It is hard to be objective when your personal feelings about a matter are so overpowering. This election has taken many by surprise, mainly because it seemed like Donald Trump was the more unpopular candidate during the campaigning. Or was he?
In my opinion, Hillary was the typical ‘appropriate’ candidate. Sure, there was some controversy surrounding allegations of corruption, namely Email-gate. But she said the right things, appealed to those who felt cast aside by Trump, addressed the issues, had a plan and conducted herself with as much poise and class as the campaigning process would allow.
So how is it that a man with no political or military experience has been elected the new Commander in Chief? Here is a man who started his campaign threatening to build a wall on the US border and deport millions of immigrants. His openly inflammatory racist and sexist remarks effectively positioned him as the underdog.
For months, he was the go-to punchline of many jokes. Late night TV hosts suddenly had an abundance of comical content to appease their audiences, creating several segments with the same underlying theme: Trump was not fit for the presidency. The idea was laughable! Hilarious even. And then suddenly it was not funny.
This election differed in a lot of ways from the historic and unprecedented political upset of 2008 when Barack Obama was voted President of the United States by a landslide. After two consecutive cringe-worthy terms by George Bush, Obama was a breath of fresh air. At a time when Americans were desperate for change, Obama represented hope and the most emotionally stirring change of all; he was the first ever black President. His message of ‘Yes We Can!’ resonated with everyone – blacks, whites, latinos, children, gays and various religious groups. His election meant that America truly was the land of opportunity and that anybody could do anything.
And then there was Trump. On the heels of the Obama administration, this was an all-time low for American politics. Trump remained the last standing Republican nominee, showcasing both the party and its supporters as morally bankrupt. Donald Trump appeals to the base, violent, racist elements of the American people. As a person, he is unscrupulous and immoral. He is insensitive, unkind, chauvinistic, classless and undignified. However, the shocking results demonstrated that most American voters were not put off by this. The results proved that the prominent voices of the media and idealists were not the ones that mattered. It was expected that the general outcry from disgusted Americans would translate into a sure win for Clinton. It did not.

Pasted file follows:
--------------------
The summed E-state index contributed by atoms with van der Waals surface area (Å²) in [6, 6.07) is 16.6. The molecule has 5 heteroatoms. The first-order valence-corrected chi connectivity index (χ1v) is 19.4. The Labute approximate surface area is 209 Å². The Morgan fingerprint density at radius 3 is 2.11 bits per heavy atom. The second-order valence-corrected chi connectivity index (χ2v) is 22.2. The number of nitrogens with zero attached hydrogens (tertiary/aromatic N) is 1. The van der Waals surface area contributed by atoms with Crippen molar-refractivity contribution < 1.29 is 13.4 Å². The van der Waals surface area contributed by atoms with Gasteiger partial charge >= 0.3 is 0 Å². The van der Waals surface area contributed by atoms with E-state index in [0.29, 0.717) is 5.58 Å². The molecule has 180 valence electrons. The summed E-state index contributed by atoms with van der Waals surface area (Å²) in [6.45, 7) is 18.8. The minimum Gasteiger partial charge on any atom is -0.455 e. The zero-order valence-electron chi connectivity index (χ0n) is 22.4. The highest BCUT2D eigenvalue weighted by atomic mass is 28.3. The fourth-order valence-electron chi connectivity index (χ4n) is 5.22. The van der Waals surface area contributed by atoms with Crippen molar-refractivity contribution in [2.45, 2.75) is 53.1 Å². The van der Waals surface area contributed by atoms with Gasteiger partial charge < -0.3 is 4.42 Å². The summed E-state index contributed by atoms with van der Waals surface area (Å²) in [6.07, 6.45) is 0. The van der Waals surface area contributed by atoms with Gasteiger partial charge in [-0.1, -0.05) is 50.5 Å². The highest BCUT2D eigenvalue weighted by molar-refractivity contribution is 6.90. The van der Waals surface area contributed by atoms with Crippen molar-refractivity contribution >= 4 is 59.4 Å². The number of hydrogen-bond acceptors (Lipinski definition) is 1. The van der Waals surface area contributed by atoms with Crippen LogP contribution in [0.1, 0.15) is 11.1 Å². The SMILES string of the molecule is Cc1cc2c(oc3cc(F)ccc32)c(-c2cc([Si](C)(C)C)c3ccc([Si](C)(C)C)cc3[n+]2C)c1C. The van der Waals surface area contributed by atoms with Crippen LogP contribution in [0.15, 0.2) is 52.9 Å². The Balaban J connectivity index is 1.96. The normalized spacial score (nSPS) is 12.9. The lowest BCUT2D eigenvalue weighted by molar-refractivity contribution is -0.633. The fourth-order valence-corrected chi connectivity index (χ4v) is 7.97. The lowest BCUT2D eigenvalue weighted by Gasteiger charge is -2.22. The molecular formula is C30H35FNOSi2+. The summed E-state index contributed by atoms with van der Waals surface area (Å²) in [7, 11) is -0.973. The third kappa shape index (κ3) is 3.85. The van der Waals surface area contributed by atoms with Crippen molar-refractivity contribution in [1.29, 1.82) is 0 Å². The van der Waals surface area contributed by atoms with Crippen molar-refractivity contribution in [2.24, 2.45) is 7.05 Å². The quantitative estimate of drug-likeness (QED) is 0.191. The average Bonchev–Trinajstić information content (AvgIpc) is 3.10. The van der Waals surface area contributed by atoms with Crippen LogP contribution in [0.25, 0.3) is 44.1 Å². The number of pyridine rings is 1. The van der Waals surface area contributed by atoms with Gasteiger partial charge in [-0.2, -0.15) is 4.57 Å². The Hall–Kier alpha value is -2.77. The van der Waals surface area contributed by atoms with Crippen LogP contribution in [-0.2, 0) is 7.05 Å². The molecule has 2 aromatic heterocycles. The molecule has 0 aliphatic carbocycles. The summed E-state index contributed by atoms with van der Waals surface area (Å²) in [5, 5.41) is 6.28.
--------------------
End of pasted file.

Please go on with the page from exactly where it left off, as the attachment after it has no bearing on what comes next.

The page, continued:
Lesson? We should never take things for granted. They are very rarely what they seem. Over the din of his outrageous comments and the subsequent gasps of the public, the voices of the silent voters could not be heard. Trump’s campaign seemed to embolden the ‘deplorables’ and caused many racists across the country to raise their heads. Clinton supporters were confident she would triumph over them. However, men and women who felt ignored and neglected, who connected with Donald’s rhetoric, caused the scales to tip in his favour. Previously undetected by pre-election polls, these silent voters were the difference between the first female President and a man of questionable character.
The question remains: Can Trump make America great again? His victory speech has piqued my interest; the next few days will be interesting to say the least. Stay tuned.